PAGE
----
Memories by Richard Bleil
Fishing is a peaceful experience. Especially when it takes ten years for a catch.
Oh, that’s not really true. We caught two things. Well, mom caught two things.
For a decade, we would rent a cabin in Michigan on Burt Lake. My family would go for a week every year for ten years, my dad, mom, sister and me. Fishing is a great bonding experience for a lot of sons and dads, but dad always got up very early and dragged me out of bed to go fishing with him. I just didn’t like getting up that early, but he said it was when the best fishing was. I couldn’t tell; seems just as easy to catch nothing later in the day.
Dad was a “modern man” I guess. He had a fishing box full of tackle, and we always used artificial bait. Some of them had fancy tails and were made of a smelly rubber that was supposed to attract fish, but, of course, it never did. Some of the lures were simple metal, meant to flash and attract fish. He had one, in fact, that was about a quarter inch thick and quite heavy. It is to this day my favorite. It never worked, but trying it one day, dad didn’t release the line in time, and it snapped his pole in half.
The first year we went out, dad rented a boat but not a motor. Dad paddled and paddled for about twenty minutes to get away from shore when I looked over, and saw a man wading in the lake about as far from the shore as we were. That was the last year did failed to rent a motor.
When he did get a motor, I still recall the day that we were fishing, and he decided to change position. Growing up, I was the one that nobody ever listened to, much like today. For example, one day I had my line out, and he decided to relocate. I asked him to wait, and began frantically trying to reel my line in. Of course, he didn’t wait, and I continued frantically reeling in the line. He maneuvered to move a new direction, with me still yelling “stop stop wait”, and the line, at this point almost in, went behind the motor. Of course, the line got sucked in and tangled up in the motor. It took dad ten minutes to untangle it, yelling at me the entire time for getting it tangled in the motor.
Ugh, my family.
In ten years (yes, literally) the only one of us to ever catch anything was my mother. The first time was quite funny. She reeled in the line and found a clam that had clamped down on the hook at the curve. The sharp end was safely away from the clam’s innards. It was just hanging onto the edge. Dad pulled the hook away, and it tried to spit on us. I guess I can’t blame it. This was maybe five or six years in, and while people were pulling Walleye out of the leg to the left and right of us, it was our great victory.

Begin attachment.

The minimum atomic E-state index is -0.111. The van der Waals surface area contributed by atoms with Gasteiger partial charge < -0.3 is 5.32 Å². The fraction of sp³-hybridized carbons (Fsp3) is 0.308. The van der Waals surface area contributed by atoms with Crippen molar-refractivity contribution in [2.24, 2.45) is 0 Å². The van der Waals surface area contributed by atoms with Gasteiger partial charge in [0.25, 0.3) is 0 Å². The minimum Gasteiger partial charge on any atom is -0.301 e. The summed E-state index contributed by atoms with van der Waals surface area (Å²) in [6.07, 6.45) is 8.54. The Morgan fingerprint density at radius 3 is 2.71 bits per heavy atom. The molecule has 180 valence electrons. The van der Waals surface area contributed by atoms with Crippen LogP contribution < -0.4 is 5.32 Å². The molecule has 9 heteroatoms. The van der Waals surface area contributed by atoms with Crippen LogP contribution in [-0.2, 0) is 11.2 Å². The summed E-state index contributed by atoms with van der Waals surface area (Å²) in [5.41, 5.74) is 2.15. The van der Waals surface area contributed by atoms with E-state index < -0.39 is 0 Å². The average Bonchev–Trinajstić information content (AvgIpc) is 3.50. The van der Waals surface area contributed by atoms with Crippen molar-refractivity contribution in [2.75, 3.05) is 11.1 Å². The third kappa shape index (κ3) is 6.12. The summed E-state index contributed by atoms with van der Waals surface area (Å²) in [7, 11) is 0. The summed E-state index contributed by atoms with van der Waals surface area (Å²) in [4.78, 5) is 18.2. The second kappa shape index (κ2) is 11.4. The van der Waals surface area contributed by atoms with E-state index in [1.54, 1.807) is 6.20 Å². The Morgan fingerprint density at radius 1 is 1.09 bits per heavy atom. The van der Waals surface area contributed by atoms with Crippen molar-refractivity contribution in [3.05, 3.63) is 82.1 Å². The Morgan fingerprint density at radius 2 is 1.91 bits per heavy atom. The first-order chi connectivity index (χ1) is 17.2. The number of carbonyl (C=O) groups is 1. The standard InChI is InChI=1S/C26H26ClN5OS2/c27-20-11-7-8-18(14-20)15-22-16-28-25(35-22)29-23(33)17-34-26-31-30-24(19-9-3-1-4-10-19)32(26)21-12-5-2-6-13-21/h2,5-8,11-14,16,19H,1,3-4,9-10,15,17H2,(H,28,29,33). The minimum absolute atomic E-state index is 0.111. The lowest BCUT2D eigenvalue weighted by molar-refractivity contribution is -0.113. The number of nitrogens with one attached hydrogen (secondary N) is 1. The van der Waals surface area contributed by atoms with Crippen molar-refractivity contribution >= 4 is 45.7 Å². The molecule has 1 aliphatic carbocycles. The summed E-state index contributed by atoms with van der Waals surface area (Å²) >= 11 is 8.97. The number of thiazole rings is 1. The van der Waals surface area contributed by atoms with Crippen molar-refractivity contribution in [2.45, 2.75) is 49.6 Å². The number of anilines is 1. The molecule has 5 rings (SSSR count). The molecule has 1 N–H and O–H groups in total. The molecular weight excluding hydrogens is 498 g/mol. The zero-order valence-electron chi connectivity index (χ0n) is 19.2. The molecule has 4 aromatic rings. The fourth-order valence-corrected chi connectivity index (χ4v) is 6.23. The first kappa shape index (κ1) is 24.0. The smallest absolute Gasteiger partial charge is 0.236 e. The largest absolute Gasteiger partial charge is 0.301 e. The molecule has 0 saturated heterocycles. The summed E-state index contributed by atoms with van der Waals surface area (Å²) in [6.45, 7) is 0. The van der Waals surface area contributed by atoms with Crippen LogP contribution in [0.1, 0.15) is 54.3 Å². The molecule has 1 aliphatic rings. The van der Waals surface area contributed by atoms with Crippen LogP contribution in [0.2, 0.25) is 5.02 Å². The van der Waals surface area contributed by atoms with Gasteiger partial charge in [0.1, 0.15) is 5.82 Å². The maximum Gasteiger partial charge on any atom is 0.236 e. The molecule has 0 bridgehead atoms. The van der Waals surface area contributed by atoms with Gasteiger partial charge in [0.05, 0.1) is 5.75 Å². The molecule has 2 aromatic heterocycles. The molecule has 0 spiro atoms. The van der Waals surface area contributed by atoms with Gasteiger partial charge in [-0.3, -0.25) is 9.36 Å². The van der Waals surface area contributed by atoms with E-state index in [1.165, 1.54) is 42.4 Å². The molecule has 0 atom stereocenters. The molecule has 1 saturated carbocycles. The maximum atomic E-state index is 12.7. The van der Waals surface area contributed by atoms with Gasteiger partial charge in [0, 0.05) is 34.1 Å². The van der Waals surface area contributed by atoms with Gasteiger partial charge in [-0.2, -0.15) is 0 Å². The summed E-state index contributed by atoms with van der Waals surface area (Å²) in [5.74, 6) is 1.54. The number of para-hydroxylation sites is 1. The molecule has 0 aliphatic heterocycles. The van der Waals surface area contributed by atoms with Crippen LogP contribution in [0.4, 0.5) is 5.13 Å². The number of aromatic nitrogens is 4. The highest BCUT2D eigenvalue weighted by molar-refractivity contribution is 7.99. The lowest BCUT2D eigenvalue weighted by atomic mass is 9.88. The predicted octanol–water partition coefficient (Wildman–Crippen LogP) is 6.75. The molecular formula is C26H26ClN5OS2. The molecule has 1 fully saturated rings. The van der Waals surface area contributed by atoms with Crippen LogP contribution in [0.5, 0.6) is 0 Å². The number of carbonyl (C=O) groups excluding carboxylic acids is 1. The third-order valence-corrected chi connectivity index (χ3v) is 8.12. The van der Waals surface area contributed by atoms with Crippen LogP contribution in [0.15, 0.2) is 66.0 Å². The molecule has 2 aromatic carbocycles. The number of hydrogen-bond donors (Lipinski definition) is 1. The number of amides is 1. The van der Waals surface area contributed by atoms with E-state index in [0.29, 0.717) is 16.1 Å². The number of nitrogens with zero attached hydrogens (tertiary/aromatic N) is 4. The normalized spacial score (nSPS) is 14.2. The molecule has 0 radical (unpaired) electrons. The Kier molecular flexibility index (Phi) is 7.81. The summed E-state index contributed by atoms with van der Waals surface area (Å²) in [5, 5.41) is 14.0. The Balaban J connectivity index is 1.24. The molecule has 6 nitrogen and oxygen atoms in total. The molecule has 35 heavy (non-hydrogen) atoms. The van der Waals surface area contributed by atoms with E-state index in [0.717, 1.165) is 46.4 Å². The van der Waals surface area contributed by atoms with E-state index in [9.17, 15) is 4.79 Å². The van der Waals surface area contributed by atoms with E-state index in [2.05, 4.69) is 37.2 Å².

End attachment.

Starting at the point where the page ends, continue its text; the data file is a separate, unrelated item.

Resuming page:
The last year, mom decided to try something completely different. She found an actual factual worm and decided she wanted to try live bait. Sure enough, she caught, with that worm, the only Walleye we caught in a decade of effort. I think that’s when dad gave up. This was sometime in the ‘70’s, and I think the fact that his wife, a woman, caught the only fish was the final straw.
The June Flies were fascinating, though. The first time we went there, they swarmed the car. Mom wouldn’t let any of us out and insisted that dad go to the owner to find out what they were before we stepped out. These flying insects were the gentlest creatures I think I’ve ever seen. They lived, as I understand it, for about a day, and could land on the water surface. They swarm around and just land on anything, or anybody, that is nearby. They don’t bite, and you can just pick them up by their wings and place them anywhere you desire. Usually, they’re bad omens for fishing because they’ll land on the lake and the fish will eat them, but apparently, they were only bad omens for us as nobody else had trouble catching fish.
Other bugs weren’t so nice. They had these huge black flies that would just fly right into you, and immediately fly off. In this brief time, they would bite, painfully, resulting in large welts. And they had a kind of mosquito that always drove me crazy because they always buzzed your ears before biting, and they, too, bit hard and quite painfully.
Maybe this is why even today I am not a huge fan of fishing. I don’t know what I miss more, the painful annoying mosquitoes, the kamikaze biting flies, the early mornings that I couldn’t sleep in or the decades of sitting on the water to no avail.